The Beatitudes and the Ethos of Christ (Sermon)

“The Beatitudes and the Ethos of Christ”

Micah 6:1-3, 6-8 and Matthew 5:1-12

Allen Huff

Jonesborough Presbyterian Church


Hear what the Lord is saying:
Arise, lay out the lawsuit before the mountains;
        let the hills hear your voice!
Hear, mountains, the lawsuit of the Lord!
        Hear, eternal foundations of the earth!
The Lord has a lawsuit against his people;
        with Israel he will argue.
“My people, what did I ever do to you?
        How have I wearied you? Answer me!

With what should I approach the Lord                          
        and bow down before God on high?
Should I come before him with entirely burned offerings,
        with year-old calves?
Will the Lord be pleased with thousands of rams,
        with many torrents of oil?
Should I give my oldest child for my crime;
        the fruit of my body for the sin of my spirit?
He has told you, human one, what is good and
        what the Lord requires from you:
            to do justice, embrace faithful love,

and walk humbly with your God.

(Micah 6:1-3, 6-8 – CEB)

         This morning, our New Testament text is Matthew’s version of the Beatitudes—the very beginning of the Sermon on the Mount. Matthew’s version seems more spiritually nuanced than Luke’s version which, in very stark, exclusive terms, blesses poverty, hunger, grief, and persecution, then pronounces “woe” on wealth, satisfaction, and contentment. While Matthew’s Beatitudes sound a little more palatable, these nine statements present a radically new way of understanding God and engaging the world. And in Matthew, the Beatitudes are inclusive blessings. One may opt out, but no one is left out of Christ’s invitation to his new way of imagining God, and, therefore, his new way of living.

It’s also worth noting that Jesus sequesters his disciples for the Sermon on the Mount. So, the Beatitudes, and all of chapters 5, 6, and 7, are presented as instruction to people who are just beginning to follow Jesus in his new, Creation-embracing movement.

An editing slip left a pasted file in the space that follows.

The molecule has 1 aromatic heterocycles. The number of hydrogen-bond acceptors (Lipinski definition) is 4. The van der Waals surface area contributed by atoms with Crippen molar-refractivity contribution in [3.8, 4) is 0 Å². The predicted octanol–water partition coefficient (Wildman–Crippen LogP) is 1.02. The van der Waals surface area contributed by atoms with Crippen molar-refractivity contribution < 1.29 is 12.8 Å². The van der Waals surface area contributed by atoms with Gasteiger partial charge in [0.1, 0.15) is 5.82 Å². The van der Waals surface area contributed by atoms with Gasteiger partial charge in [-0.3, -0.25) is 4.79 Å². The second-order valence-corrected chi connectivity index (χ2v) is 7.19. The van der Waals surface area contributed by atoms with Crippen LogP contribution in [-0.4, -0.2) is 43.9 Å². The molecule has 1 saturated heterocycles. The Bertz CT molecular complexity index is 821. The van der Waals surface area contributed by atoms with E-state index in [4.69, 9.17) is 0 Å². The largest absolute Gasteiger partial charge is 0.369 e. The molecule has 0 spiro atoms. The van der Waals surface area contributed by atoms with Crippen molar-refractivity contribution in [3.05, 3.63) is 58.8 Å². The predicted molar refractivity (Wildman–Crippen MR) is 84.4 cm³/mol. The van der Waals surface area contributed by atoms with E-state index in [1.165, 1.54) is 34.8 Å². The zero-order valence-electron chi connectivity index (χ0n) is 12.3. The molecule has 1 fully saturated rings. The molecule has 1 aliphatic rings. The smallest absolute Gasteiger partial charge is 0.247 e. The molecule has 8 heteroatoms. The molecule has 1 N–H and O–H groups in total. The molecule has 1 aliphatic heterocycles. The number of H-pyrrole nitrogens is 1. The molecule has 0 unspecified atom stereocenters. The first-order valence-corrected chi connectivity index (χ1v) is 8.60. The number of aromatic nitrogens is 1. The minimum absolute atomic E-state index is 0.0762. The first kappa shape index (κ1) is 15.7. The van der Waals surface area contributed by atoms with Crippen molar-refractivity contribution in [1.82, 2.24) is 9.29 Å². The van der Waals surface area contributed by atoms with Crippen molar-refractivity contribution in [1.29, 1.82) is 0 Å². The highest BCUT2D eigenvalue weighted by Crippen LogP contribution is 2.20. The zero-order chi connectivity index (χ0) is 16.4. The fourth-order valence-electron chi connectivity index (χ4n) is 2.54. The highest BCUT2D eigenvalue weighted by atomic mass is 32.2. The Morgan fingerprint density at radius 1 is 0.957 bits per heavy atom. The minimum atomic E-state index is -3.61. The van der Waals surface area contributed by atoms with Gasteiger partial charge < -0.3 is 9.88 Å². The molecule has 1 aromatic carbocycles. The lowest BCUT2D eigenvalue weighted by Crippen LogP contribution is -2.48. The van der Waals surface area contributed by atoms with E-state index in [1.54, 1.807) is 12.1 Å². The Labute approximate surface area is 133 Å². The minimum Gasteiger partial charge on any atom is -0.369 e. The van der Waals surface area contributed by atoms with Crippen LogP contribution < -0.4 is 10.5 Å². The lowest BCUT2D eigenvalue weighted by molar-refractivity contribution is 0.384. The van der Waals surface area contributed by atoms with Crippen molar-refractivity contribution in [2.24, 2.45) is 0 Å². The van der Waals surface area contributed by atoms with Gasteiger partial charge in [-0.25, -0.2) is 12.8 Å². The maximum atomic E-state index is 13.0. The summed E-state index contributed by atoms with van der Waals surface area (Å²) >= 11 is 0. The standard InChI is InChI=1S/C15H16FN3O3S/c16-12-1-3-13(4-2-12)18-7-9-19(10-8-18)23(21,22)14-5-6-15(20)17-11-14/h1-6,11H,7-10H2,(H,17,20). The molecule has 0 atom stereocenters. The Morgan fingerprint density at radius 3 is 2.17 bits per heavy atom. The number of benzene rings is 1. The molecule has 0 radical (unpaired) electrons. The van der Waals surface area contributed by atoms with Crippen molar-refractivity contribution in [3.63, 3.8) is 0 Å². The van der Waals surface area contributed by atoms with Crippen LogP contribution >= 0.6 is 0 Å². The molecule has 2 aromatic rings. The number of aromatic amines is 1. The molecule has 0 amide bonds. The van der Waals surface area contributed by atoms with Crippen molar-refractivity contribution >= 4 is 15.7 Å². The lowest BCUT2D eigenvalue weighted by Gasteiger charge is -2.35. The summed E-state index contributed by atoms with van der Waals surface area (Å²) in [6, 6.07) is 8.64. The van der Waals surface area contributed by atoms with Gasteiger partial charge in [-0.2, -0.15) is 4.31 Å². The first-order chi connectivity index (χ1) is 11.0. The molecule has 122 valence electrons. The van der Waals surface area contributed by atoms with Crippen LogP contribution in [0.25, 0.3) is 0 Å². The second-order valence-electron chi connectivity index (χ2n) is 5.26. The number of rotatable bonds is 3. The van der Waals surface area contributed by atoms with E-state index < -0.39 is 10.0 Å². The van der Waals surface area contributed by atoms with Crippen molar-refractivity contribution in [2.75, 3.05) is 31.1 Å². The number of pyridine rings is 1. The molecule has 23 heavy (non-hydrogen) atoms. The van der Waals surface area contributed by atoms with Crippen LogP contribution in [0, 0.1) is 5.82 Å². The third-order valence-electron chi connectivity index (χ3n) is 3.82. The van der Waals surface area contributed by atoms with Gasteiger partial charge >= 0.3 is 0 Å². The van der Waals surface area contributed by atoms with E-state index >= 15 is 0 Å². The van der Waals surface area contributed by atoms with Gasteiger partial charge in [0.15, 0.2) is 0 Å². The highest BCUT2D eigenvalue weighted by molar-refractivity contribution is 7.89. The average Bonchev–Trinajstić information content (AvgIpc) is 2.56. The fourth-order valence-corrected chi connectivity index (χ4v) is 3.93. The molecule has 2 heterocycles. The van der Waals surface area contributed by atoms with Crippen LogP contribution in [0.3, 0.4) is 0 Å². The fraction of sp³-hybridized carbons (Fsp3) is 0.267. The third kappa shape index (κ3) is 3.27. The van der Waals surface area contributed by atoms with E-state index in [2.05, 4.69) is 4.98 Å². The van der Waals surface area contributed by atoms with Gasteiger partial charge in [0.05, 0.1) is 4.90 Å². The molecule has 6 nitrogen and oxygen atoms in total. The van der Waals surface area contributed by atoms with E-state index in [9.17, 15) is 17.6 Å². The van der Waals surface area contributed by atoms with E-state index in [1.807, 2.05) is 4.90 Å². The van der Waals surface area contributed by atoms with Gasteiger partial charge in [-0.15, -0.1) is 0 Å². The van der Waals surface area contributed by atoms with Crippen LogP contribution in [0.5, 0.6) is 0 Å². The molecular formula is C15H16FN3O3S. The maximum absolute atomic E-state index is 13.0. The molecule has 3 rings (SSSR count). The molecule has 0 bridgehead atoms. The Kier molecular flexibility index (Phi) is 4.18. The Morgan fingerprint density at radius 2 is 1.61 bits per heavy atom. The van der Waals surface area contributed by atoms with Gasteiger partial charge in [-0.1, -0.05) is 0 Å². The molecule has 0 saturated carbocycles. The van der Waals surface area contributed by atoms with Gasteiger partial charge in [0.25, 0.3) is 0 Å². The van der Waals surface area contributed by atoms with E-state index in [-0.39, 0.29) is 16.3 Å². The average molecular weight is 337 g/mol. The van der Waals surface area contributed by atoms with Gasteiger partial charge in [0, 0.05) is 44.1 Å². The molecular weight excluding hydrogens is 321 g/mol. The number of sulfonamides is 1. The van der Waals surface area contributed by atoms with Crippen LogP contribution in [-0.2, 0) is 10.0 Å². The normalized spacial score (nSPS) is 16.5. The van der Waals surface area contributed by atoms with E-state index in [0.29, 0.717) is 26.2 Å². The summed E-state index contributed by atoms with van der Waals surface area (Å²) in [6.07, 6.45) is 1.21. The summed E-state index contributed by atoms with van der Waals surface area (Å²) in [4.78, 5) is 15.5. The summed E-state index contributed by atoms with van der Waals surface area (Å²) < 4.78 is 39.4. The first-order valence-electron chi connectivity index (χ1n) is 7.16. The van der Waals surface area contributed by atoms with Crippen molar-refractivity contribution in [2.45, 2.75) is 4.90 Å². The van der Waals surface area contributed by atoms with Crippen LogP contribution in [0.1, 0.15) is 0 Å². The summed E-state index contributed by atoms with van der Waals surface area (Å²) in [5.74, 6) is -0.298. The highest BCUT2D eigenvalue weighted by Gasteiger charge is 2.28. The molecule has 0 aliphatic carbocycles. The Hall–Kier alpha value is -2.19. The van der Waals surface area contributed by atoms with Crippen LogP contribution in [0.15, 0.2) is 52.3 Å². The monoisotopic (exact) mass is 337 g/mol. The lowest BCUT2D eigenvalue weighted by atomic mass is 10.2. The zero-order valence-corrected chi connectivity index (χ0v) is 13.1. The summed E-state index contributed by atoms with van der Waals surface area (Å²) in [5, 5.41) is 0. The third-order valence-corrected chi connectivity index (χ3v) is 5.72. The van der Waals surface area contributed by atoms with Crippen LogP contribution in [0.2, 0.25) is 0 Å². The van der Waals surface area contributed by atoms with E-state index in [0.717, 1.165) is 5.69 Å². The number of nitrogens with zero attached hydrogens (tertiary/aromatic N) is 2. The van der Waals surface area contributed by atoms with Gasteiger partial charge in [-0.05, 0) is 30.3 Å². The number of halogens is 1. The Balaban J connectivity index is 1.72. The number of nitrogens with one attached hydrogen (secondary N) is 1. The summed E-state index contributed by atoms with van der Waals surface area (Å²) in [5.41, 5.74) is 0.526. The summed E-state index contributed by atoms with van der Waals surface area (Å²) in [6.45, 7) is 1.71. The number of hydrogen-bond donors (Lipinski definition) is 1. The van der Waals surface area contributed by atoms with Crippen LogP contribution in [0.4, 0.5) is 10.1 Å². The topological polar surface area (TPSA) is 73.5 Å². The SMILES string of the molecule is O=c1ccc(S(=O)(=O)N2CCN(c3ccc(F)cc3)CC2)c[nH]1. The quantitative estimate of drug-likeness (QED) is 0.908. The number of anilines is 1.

With that background, we’ll read the Beatitudes. And to get a broader perspective, we’ll layer the NRSV and The Message versions.

Matthew 5:1-12 — NRSV and The Message

When Jesus saw the crowds, he went up the mountain, and after he sat down, his disciples came to him. And he began to speak and taught them, saying:

“Blessed are the poor in spirit, for theirs is the kingdom of heaven.

“You’re blessed when you’re at the end of your rope. With less of you there is more of God and his rule.

“Blessed are those who mourn, for they will be comforted.

“You’re blessed when you feel you’ve lost what is most dear to you. Only then can you be embraced by the One most dear to you.

“Blessed are the meek, for they will inherit the earth.

“You’re blessed when you’re content with just who you are—no more, no less. That’s the moment you find yourselves proud owners of everything that can’t be bought.

“Blessed are those who hunger and thirst for righteousness, for they will be filled.

“You’re blessed when you’ve worked up a good appetite for God. He’s food and drink in the best meal you’ll ever eat.

“Blessed are the merciful, for they will receive mercy.

7 You are blessed when you care. At the moment of being ‘care-full,’ you find yourselves cared for.

“Blessed are the pure in heart, for they will see God.

“You’re blessed when you get your inside world—your mind and heart—put right. Then you can see God in the outside world.

“Blessed are the peacemakers, for they will be called children of God.